Wednesday, June 6, 2012

The Future of Children: Children With Disabilities

We don't agree on what constitutes a disability, services are fragmented, and children in poverty might be missing out. The latest issue of The Future of Children, from Princeton and the Brookings Institution, is on children with disabilities. You can read the whole issue here. In their introduction, Janet M. Currie and Robert Kahn list five themes across the articles:The Future of Children, Princeton - Brookings: Providing research and analysis to promote effective policies and programs for children.

  1. "It is remarkably difficulty to point to a consensus definition of disability." The one Halfon, Lrson, Newacheck, and Houtrow end up with is "an environmentally contextualized health-related limitation in a child's existing or emergent capacity to perform developmentally appropriate activities and participate, as desired, in society." Followers of this blog and the associated research and theory will notice (a) an emphasis on the role of the environment, which of course includes the humans in the child's ecology; (b) the notion that disability occurs when there is a limitation, not just a diagnosis (although I think "health-related" is a nod to the diagnosis); (c) the concept of goodness of fit between the demands of an activity and the abilities and interests of the child; and (d) the attention to participation, which is consistent with the ICF-CY and is closely related to engagement.
  2. "The huge increase in recent years in the number of children who are considered to have a disability." And autism isn't even mentioned in this introductory article. "Researchers' efforts to track trends in disability and understand the meaning of the recent increase in numbers have been seriously complicated by changes over time in definitions of disability, in screening for disability, in services for disability, and in the extent to which particular conditions are considered to be actually disabling."
  3. "The growing role of mental health issues in childhood disability." "Mental health disorders in childhood generally have larger impacts than childhood physical health problems in terms of adult health, years of schooling, participation in the labor force, marital status, and family income." In early intervention, many of us old-timers have perceived an increase in problems of self-regulation, attention, and engagement that become manifested as challenging behaviors. 
  4. "Children live in families." Ever heard this before? The factors considered in this journal issue are (a) "Childhood disability poses major costs for families," (b) "the way that children are able to function within their families should be considered...,"  and (c) families often serve "as the only effective coordinators of care." We know about the loss of service coordination at age 3 and the challenges even before age 3. Much of the Future of Children emphasis is on economics, including public or private insurance, so the cost to families is discussed in some detail. In early intervention, we should think about " medical costs, indirect costs to families in terms of lost work time (especially for mothers), and costs in terms of losses to the child's future productivity. (They do not take into account the costs paid by private insurance or the cost of decreased well-being of families.)" From the health perspective that these articles are written, they tend to call service coordination "advocacy."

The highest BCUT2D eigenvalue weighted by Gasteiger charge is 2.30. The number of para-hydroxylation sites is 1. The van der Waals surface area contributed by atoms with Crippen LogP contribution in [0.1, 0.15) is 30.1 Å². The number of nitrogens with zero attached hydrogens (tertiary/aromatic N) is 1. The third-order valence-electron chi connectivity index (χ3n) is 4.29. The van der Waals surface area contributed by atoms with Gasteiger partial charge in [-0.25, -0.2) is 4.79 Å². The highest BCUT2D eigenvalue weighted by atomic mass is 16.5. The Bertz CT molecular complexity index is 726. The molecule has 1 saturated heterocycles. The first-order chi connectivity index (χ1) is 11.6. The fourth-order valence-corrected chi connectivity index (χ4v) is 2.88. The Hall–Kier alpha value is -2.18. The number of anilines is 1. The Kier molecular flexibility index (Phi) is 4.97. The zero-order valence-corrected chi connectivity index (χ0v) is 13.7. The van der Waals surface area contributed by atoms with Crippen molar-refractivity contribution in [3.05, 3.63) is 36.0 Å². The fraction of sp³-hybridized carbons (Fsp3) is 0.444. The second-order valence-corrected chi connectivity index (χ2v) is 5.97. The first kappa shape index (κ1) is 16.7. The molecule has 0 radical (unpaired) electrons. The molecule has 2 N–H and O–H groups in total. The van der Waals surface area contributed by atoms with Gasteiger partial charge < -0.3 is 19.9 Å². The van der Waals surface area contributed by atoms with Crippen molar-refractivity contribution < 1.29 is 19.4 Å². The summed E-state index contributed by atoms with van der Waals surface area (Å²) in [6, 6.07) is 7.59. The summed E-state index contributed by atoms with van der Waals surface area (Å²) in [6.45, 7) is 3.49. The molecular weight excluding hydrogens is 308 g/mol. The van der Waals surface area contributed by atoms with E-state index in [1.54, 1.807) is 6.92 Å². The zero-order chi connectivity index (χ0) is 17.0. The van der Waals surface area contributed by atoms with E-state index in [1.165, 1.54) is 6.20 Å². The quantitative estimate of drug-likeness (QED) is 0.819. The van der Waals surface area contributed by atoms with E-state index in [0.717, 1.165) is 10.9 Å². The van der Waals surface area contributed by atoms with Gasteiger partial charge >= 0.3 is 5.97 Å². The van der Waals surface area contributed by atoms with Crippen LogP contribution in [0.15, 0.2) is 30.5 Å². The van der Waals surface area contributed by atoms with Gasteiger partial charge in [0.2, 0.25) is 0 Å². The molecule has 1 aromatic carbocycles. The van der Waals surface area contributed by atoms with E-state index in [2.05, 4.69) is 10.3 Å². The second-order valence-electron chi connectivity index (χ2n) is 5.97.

5. "The fragmentation of disability services." "A  disproportionate share of services for the disabled is still targeted at physical disabilities. Likewise, systems set up to deal with medical problems such as clinics for children with disabilities, or public insurance programs, are not coordinated with services at schools." Or with services in the community, such as homes or child care. The transition challenges we're familiar with show up in discussion of fragmentation even within the educational system: " For example, children receiving services for disabilities funded by special education before entering formal schooling are not automatically connected to special education services once in school." How services are paid for adds to the fragmentation, with children going in and out of insurance coverage. We know that in early intervention the fee-for-service approach to the therapies, using vendor therapists, has led to all sorts of problems with locations of services, how therapists think they have to work to get reimbursed, and the fact that multiple providers or agencies can be on one family's IFSP and rarely talk to each other.
The issue covers children of all ages, but it's helpful to have these economists and other experts, not necessarily from our own fields of early intervention or even special education, looking at the state of children with disabilities in America. They have suggestions for policy change. I am particularly interested in figuring out what individual early interventionists, program managers, and state administrators can do to inch us towards common sense and away from further problems. If you have ideas, please comment.

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